That pay or lack of it was recognized as wrong by a lot of people. There was no lack of awareness regarding just how much Duke had done on the world stage to promote Hawaii and represented in the best possible light. And at that point, he had been doing that for almost 50 years, and yet he was taking home just a little over five hundred dollars a month after taxes as he approached his seventieth birthday.


And it was the need for a more substantial income than that. That led Duke with the help of talent manager Kema wylder Mikveh to open a restaurant and nightclub called Duke Kahanamoku, who was, of course, that was in Waikiki to get in on the tourist trade and to help drum up business. Mikveh hired Don Ho to play things picked up. Mikveh also organized surfing contests branded with Duke's name to keep public interest in Kahanamoku growing. In March 1962, Duke spent a week and a half in the hospital for his stomach ulcers.


Two months later, after he took a hit to the head on his catamaran, he found he was unable to stand and he was rushed to the hospital with a diagnosis of a blood clot that necessitated emergency brain surgery. Duke was inducted into the swimming and surfing halls of fame in the second half of the 1960s. This was an honor, but it was also when he really didn't have much time to enjoy. In 1967, his ulcer's had gotten so bad that he needed several blood transfusions and he had to have an operation that removed almost half of his stomach.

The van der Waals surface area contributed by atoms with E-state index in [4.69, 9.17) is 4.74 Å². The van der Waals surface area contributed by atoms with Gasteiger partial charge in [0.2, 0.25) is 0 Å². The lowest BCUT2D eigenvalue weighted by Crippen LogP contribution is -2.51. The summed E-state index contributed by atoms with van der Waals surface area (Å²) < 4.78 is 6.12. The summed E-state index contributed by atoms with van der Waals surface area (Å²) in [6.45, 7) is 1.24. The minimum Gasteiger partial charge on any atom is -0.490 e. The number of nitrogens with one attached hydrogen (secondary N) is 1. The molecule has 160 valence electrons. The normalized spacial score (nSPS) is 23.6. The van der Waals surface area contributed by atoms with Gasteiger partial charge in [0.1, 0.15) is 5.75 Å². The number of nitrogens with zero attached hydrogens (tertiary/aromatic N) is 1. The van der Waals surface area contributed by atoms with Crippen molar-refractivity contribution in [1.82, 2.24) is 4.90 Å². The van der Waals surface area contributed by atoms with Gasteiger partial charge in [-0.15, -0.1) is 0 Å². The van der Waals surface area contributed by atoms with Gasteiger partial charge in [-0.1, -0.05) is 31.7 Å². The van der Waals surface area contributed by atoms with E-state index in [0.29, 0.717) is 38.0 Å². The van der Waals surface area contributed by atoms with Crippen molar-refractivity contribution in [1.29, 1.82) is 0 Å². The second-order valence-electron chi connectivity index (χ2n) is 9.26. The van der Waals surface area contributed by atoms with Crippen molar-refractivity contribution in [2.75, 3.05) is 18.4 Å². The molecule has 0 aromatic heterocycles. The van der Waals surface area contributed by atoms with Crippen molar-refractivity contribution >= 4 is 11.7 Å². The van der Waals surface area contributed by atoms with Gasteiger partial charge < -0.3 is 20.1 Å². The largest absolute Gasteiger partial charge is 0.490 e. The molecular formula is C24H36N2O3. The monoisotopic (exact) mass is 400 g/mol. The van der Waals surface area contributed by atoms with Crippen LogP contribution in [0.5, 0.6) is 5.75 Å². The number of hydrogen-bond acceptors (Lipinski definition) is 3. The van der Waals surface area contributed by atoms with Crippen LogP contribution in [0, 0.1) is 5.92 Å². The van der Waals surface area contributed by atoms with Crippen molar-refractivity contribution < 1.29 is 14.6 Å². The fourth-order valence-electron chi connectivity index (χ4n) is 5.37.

He recovered. But on January 22nd, 1968, Duke had a heart attack while he was working on his boat, and he died in Honolulu at the age of 77.


His ashes were, of course, sent into the ocean in a ceremony where they were escorted on a surfboard atop an outrigger canoe. It was flanked by several more canoes.


It said that hundreds of surfers paddled out with them when his family and friends got to a point where they couldn't go any further. Nadine dropped the box containing his ashes into the water. Duke was inducted into the U.S. Olympic Hall of Fame in 1984, six years later, a statue of Duke was dedicated at Waikiki on his one 100th birthday. There had been efforts to erect a statue of him when he was alive, but that whole thing made Duke really uncomfortable, and he was pretty relieved when the plan fell apart.